The Daily Fix

The Daily Fix: Governments should stop the blame game and focus on long-term solutions for pollution

Everything you need to know for the day (and a little more).

The Big Story: Pointing fingers

Delhi’s pollution levels have been in the “severe category” since Monday, leading to declaration of a public health emergency by the government. Since Tuesday, the Delhi administration has taken several measures to bring down the level of pollutants in the air. On Wednesday, a high-level meeting chaired by Lieutenant Governor Anil Baijal activated the relevant measures under the Graded Response Action Plan or GRAP put in place following last year’s intervention by the courts. Trucks have been barred from entering the city, parking fees have been increased four times, construction activities have been suspended and the municipality has been asked to sprinkle water to suppress dust particles.

But the measures have come too late and are still to address some of the fundamental problems fuelling what Delhi Chief Minister Arvind Kejriwal called “gas chamber” conditions. The primary of these is crop burning in neighbouring states such as Punjab and Haryana, which the Delhi government feels contributes about 25% of the pollutants in the air during this time of the year. In fact, several cities across north India are facing similar levels of pollution.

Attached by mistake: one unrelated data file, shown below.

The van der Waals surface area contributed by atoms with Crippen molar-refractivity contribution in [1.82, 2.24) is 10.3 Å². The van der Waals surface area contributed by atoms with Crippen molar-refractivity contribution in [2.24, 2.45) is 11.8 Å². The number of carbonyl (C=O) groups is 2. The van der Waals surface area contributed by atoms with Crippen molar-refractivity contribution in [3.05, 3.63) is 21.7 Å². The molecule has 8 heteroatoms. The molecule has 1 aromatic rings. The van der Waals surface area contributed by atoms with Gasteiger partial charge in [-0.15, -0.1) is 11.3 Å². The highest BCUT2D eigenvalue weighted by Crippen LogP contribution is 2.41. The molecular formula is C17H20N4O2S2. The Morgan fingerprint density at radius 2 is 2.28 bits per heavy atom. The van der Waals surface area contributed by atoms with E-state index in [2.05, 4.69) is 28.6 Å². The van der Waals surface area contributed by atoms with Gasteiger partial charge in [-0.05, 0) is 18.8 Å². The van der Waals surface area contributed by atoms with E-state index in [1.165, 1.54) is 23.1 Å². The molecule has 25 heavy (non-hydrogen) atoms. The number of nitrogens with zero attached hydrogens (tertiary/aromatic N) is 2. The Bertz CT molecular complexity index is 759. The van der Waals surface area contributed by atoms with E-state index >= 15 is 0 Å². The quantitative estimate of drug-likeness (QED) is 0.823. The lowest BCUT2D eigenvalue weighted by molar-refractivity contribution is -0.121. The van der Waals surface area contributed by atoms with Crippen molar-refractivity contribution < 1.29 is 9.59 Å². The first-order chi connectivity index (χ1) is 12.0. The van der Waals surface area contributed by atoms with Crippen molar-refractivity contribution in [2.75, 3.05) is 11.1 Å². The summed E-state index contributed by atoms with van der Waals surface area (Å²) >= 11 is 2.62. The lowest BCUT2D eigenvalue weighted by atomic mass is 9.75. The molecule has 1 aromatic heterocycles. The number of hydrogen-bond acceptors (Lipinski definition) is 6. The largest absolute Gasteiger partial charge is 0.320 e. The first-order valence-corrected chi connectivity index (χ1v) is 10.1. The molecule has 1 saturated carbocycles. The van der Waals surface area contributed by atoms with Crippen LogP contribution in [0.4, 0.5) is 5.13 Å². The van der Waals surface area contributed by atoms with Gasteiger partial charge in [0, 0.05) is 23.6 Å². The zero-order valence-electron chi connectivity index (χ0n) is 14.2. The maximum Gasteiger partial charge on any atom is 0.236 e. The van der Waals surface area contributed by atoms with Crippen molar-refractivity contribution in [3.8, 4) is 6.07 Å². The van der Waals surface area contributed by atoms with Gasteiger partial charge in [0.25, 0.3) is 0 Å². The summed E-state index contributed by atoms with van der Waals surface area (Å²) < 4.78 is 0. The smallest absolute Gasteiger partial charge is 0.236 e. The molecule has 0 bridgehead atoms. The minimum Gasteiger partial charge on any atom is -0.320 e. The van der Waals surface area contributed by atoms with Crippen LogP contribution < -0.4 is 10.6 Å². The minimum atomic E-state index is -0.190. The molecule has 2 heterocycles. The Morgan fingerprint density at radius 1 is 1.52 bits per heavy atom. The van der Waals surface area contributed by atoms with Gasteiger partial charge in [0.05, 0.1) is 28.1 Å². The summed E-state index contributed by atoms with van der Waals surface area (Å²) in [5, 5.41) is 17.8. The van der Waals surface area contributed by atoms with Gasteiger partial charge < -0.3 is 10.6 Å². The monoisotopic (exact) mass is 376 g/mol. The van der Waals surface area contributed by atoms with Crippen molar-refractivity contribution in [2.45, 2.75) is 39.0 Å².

Significantly, even the GRAP does not have much in it to tackle this menace. Sorting the crop burning problem requires concerted economic remedies. Farmers burn the stubble because it is more economical than using labour or machines to remove it. What was required was a clear plan to incentivise farmers who do not burn crop through economic inducements, something which has clearly not happened if one went by statements of the chief ministers.